This is a question (often posed as a fact, but it's not) we see almost daily. Someone in an article's comments or on social media will trot out the line about how Google sells your private data and it is evil and so on. That's usually followed by how another company is better because they don't collect user information (which is equally wrong, as they all do it) or a bit about you being the product. It might even happen in the comments on this article. Sometimes the "Information Age" is also the disinformation age.
To be clear, nobody outside of Google knows the exact details of how it processes your data, but we do have a bit of understanding of the ways it is collected, and why. It's an interesting — and profitable — business model and makes for a great conversation.
- You ask Google to share it.
- A government forces Google to share it in court.
- You have a Google Apps domain administrator managing your account(s).
- Google needs a trusted third-party to help process it — using these same privacy standards.
So, how do they make money this way?
This is the interesting part. Google does use your data to make money. A lot of money. Scrooge McDuck swimming in a pool filled with gold coins level money. But not by selling it off.
Instead, Google offers a tailored service to the people buying ad space. Let's say I make a product that appeals to people who like to go fishing. I want everyone to know about my product, but my research shows that people who like to go fishing are more likely to spend money and buy my product. Having the people who like to go fishing see my ads is really important to me.
Your personal data is valuable to Google because nobody else has at this level.
Google knows a lot about people that use its services. It knows what we search for online, what we buy from Amazon (and other places that use Google Analytics or send emails about purchases), where we have been and places we've investigated and even how we got to the places we've visited. That's some scary stuff, but we need to remember that Google disassociates it all from your personal identity as it's collected and processed. No human being is reading your stuff because there is too much stuff to read. These things are associated with what's called your "unique advertising ID" and Google keeps track of things that this ID searches and buys and gets directions for and everything else it thinks is important.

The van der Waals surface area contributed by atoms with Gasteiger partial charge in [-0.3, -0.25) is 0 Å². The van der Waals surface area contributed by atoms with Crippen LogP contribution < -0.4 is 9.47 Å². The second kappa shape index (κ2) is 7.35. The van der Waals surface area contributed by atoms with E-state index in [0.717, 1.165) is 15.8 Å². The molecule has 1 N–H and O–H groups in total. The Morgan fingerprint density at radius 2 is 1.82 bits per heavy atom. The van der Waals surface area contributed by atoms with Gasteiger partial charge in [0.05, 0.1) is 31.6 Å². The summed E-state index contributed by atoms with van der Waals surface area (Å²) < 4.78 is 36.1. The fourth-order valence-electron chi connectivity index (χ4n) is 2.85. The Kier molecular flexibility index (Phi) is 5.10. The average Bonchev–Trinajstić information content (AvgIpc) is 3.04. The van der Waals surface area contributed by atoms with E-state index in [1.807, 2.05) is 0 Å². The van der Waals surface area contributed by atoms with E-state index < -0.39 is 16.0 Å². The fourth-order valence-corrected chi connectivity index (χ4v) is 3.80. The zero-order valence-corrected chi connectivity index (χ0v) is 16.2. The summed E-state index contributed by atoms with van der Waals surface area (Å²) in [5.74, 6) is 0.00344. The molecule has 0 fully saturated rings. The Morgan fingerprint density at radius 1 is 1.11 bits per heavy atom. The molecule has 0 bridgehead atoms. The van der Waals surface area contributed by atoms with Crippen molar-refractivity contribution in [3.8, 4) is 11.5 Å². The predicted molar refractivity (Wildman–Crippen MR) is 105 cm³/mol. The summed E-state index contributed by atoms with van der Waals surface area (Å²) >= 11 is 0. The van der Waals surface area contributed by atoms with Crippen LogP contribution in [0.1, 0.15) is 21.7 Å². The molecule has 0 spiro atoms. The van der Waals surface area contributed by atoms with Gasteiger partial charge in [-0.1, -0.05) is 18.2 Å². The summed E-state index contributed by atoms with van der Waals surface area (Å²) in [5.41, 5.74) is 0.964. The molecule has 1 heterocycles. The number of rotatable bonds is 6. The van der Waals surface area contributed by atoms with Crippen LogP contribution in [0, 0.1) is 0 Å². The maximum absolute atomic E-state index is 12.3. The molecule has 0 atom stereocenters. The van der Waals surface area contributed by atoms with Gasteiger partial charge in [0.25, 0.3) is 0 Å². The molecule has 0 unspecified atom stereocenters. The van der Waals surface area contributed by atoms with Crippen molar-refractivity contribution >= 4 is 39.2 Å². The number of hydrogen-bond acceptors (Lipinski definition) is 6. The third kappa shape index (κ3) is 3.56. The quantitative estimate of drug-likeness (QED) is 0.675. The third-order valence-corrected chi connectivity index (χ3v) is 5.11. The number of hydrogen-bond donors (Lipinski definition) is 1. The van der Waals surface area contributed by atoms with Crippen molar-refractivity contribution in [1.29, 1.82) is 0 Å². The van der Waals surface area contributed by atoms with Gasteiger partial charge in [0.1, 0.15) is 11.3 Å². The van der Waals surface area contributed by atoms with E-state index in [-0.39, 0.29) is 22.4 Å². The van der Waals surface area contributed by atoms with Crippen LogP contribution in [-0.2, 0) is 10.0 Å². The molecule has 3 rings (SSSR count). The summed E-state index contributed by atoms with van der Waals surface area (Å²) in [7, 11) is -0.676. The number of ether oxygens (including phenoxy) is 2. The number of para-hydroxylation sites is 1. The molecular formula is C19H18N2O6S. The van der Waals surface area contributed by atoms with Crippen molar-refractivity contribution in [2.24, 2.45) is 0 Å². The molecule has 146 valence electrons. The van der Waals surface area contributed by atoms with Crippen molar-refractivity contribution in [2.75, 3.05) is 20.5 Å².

You have some control over all of this. Visit your Google My Account pages and see just what you're sharing, and how you can manage it all. Opting out of interest-based ads is easy, though it doesn't mean Google stops collecting the data — it just stops associating it with your advertising ID.
It's also important to note that there are some things that Google does not associate with your advertising ID. Anything about your race, religion, sexual orientation, or health or other sensitive categories is never associated with you, even anonymously.
After all this data is collected and cataloged, Google is able to tell me that if I pay it X amount of dollars for advertising, it will be able to show my ads to devices (your phone, your tablet, and your computer) being used by an account with an advertising ID which shows an interest in fishing. My ads will also show in a rotation for people who have opted out or aren't signed into Google and don't get interest-based ads. But the bulk of my product's exposure will be targeted to the screens of devices with an advertising ID that shows an extra interest in fishing — the exact people I want to see my ads.
If Google sold any of this information to anyone else, it wouldn't be able to offer this unique service to any company wanting to buy ad space. And in the end, Google is an advertisement company.
We should be concerned about the personal information we make available, and Google does collect a lot of data. It can be scary, and the ways it collects and processes it all is a bit confusing and technical (probably with robots), but it is not selling your data. It's too valuable to let it go.
Update January 2018: This article was previously published but the information is still relevant. Portions were updated with new information.
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